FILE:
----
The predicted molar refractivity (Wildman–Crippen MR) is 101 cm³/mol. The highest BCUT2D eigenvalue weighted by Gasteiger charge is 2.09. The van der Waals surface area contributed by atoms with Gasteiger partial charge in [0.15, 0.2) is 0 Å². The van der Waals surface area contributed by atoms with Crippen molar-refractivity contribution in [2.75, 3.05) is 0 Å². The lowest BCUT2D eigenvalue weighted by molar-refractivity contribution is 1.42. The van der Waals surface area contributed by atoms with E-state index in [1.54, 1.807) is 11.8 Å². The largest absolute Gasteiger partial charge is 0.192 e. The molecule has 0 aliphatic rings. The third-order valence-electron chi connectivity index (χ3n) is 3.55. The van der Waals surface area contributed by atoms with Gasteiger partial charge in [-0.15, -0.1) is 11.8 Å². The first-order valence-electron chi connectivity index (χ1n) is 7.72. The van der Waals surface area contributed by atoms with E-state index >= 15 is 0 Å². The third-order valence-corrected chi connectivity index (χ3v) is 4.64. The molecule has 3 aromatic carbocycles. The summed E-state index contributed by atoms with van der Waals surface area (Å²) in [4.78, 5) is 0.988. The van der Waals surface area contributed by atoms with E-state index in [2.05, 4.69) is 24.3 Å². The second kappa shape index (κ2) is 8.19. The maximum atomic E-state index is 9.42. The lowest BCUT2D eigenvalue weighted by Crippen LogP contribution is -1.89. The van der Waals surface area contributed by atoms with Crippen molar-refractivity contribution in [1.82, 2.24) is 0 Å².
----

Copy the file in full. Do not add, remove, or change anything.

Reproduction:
The predicted molar refractivity (Wildman–Crippen MR) is 101 cm³/mol. The highest BCUT2D eigenvalue weighted by Gasteiger charge is 2.09. The van der Waals surface area contributed by atoms with Gasteiger partial charge in [0.15, 0.2) is 0 Å². The van der Waals surface area contributed by atoms with Crippen molar-refractivity contribution in [2.75, 3.05) is 0 Å². The lowest BCUT2D eigenvalue weighted by molar-refractivity contribution is 1.42. The van der Waals surface area contributed by atoms with E-state index in [1.54, 1.807) is 11.8 Å². The largest absolute Gasteiger partial charge is 0.192 e. The molecule has 0 aliphatic rings. The third-order valence-electron chi connectivity index (χ3n) is 3.55. The van der Waals surface area contributed by atoms with Gasteiger partial charge in [-0.15, -0.1) is 11.8 Å². The first-order valence-electron chi connectivity index (χ1n) is 7.72. The van der Waals surface area contributed by atoms with E-state index >= 15 is 0 Å². The third-order valence-corrected chi connectivity index (χ3v) is 4.64. The molecule has 3 aromatic carbocycles. The summed E-state index contributed by atoms with van der Waals surface area (Å²) in [4.78, 5) is 0.988. The van der Waals surface area contributed by atoms with E-state index in [2.05, 4.69) is 24.3 Å². The second kappa shape index (κ2) is 8.19. The maximum atomic E-state index is 9.42. The lowest BCUT2D eigenvalue weighted by Crippen LogP contribution is -1.89. The van der Waals surface area contributed by atoms with Crippen molar-refractivity contribution in [1.82, 2.24) is 0 Å².